The third day was nearly done but we still had to combine the video we’d made with the audio recordings. Our Design Studio served as the editing room and screening room for the Grand Premiere! The campers made a quick round of the museum, collecting other visitors to attend their first film premiere. It was standing room only when the film began. We’ve included it here as well.  We hope you enjoy it.

We all learned a lot over the course of this three day camp.  As an educator, I was proud to watch as these students actively shared their ideas and learned to collaborate with one another on a project they cared about.  As an animator I was amazed to see these young artists create a film with dynamic characters that interacted with each other in a way that told a unique and interesting story.  I can’t wait to see what the next round of visitors create.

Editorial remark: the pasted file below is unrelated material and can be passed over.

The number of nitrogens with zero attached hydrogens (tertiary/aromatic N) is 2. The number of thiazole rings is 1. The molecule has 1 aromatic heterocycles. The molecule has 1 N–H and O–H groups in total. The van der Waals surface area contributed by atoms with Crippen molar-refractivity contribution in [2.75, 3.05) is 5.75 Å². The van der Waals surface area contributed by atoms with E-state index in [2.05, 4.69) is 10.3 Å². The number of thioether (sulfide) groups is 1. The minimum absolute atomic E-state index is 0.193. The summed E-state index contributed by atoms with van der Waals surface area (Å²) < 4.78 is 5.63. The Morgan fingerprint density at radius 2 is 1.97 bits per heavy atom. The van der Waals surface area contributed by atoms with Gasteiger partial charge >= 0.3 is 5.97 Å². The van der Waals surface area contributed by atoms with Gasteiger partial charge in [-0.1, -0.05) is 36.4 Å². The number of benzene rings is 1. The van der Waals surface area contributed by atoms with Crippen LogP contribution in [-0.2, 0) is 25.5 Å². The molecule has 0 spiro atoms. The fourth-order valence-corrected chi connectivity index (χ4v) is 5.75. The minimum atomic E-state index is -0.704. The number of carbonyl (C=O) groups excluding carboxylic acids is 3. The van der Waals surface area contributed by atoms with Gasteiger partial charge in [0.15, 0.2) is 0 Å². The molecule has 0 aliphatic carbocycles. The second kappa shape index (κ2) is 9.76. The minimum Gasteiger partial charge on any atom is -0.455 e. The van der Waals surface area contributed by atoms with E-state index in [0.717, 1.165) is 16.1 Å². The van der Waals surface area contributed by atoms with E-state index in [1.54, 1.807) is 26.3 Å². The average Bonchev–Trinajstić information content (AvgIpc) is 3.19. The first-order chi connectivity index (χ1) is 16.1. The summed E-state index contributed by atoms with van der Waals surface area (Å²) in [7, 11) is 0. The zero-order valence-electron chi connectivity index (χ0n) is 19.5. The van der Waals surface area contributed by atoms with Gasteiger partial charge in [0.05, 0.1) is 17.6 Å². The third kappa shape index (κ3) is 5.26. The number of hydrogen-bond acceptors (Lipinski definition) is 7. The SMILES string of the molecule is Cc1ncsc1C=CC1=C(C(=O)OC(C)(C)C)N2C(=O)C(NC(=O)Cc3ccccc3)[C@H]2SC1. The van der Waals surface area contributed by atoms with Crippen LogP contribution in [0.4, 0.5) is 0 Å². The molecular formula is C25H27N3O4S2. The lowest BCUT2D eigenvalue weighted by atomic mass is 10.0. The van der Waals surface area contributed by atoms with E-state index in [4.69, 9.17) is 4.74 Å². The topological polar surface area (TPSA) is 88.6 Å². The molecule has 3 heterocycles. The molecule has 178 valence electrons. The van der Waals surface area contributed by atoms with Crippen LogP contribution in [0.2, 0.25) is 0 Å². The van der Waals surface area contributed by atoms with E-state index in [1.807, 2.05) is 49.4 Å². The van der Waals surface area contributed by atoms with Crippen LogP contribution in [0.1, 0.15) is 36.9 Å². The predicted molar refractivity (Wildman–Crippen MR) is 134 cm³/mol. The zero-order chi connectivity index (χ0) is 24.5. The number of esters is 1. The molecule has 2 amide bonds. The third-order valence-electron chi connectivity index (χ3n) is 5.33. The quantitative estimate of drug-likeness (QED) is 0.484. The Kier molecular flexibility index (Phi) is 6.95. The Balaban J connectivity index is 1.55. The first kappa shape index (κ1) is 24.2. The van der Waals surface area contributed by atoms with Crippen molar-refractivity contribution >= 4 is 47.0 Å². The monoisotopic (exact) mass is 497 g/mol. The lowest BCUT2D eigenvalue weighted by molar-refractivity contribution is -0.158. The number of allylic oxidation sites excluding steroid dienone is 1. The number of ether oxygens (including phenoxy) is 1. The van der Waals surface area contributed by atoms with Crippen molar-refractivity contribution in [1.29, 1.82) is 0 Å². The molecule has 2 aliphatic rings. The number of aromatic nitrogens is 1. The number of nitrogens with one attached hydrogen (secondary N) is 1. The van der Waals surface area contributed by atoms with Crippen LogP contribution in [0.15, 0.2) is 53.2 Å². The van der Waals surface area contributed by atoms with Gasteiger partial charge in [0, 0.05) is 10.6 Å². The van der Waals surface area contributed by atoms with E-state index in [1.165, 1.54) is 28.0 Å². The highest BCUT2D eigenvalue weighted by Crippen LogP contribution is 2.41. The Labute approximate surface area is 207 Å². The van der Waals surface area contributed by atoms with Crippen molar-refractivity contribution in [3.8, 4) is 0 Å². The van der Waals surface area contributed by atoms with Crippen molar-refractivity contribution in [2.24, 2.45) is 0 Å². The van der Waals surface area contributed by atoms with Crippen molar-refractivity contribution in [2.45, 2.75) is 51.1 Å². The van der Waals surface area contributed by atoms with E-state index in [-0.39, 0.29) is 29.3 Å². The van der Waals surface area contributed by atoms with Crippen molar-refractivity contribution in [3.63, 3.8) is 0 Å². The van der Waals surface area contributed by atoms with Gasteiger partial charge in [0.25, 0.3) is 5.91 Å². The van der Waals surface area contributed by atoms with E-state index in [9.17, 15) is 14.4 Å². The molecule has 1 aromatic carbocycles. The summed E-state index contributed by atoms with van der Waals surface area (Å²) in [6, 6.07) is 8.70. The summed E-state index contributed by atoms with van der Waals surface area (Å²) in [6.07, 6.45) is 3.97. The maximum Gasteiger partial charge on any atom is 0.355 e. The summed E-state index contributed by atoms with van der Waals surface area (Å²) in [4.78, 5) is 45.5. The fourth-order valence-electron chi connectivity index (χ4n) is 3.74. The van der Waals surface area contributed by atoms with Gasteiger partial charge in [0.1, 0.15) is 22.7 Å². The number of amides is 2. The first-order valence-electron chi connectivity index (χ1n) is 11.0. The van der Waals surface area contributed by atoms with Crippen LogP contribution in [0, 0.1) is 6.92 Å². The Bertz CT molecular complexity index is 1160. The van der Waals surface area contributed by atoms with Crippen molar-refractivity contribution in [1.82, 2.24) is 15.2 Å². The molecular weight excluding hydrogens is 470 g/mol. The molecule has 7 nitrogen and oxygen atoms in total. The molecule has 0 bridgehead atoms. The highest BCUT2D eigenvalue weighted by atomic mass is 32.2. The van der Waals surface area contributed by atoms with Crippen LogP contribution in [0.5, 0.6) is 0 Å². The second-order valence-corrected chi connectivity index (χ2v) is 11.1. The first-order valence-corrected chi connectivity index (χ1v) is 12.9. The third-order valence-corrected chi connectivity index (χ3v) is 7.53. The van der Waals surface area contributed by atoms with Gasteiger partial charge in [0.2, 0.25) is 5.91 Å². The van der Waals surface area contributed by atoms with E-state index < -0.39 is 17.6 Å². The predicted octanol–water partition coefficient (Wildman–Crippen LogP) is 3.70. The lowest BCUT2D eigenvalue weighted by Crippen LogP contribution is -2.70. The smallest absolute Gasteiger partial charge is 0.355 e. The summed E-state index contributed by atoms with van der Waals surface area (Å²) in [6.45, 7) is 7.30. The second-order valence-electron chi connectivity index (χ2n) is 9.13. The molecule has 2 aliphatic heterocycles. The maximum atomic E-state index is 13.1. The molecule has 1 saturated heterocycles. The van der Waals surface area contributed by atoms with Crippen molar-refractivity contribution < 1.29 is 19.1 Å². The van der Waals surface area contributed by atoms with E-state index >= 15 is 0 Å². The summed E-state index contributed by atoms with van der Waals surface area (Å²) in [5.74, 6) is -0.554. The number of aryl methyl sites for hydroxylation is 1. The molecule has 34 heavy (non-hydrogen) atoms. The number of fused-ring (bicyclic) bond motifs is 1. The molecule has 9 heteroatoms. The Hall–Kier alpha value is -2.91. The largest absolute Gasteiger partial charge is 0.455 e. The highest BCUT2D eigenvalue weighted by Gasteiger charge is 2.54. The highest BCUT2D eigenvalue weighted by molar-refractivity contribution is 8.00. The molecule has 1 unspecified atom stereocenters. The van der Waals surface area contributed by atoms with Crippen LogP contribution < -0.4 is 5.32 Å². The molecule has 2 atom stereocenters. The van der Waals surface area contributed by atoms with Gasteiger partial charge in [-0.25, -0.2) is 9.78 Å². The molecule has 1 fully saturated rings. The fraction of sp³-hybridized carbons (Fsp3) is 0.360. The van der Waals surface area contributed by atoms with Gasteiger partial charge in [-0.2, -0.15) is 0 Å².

If you have a child who would be interested in creating their own animated film, we have three more camps scheduled this Summer.  The next one is coming up this Sunday. It’s a one day camp for visitors 6-8 years old. Then we have another three day camp starting August 15th through the 17th for visitors 9-12 years old.  Our final camp, on August 19th, is another one day event for 6-8 year olds. Later that evening we will be holding our big Film Festival where all the films made this Summer will be shown on the big screen!  For more information or to sign up you can visit our website at creativity.org. We hope to see you soon!

Click here to register